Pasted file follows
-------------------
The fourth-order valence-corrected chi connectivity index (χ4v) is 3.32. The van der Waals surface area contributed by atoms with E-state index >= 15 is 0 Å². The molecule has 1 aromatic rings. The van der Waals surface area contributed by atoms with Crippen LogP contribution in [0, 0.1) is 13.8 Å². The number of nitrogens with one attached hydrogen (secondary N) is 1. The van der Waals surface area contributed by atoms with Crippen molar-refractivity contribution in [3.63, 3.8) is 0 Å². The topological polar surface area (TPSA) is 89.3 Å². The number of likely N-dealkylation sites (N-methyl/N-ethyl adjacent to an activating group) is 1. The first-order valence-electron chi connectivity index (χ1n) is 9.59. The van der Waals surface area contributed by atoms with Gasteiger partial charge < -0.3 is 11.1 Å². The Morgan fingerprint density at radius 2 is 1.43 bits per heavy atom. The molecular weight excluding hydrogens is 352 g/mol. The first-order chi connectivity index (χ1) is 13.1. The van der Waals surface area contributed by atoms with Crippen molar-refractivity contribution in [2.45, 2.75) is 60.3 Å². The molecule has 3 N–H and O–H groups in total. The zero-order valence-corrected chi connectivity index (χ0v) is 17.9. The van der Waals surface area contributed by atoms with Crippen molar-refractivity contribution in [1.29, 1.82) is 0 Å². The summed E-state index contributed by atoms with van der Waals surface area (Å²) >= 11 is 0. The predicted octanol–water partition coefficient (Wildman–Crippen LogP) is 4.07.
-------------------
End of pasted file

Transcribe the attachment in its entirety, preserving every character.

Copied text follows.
The fourth-order valence-corrected chi connectivity index (χ4v) is 3.32. The van der Waals surface area contributed by atoms with E-state index >= 15 is 0 Å². The molecule has 1 aromatic rings. The van der Waals surface area contributed by atoms with Crippen LogP contribution in [0, 0.1) is 13.8 Å². The number of nitrogens with one attached hydrogen (secondary N) is 1. The van der Waals surface area contributed by atoms with Crippen molar-refractivity contribution in [3.63, 3.8) is 0 Å². The topological polar surface area (TPSA) is 89.3 Å². The number of likely N-dealkylation sites (N-methyl/N-ethyl adjacent to an activating group) is 1. The first-order valence-electron chi connectivity index (χ1n) is 9.59. The van der Waals surface area contributed by atoms with Gasteiger partial charge < -0.3 is 11.1 Å². The Morgan fingerprint density at radius 2 is 1.43 bits per heavy atom. The molecular weight excluding hydrogens is 352 g/mol. The first-order chi connectivity index (χ1) is 13.1. The van der Waals surface area contributed by atoms with Crippen molar-refractivity contribution in [2.45, 2.75) is 60.3 Å². The molecule has 3 N–H and O–H groups in total. The zero-order valence-corrected chi connectivity index (χ0v) is 17.9. The van der Waals surface area contributed by atoms with Crippen molar-refractivity contribution in [1.29, 1.82) is 0 Å². The summed E-state index contributed by atoms with van der Waals surface area (Å²) >= 11 is 0. The predicted octanol–water partition coefficient (Wildman–Crippen LogP) is 4.07.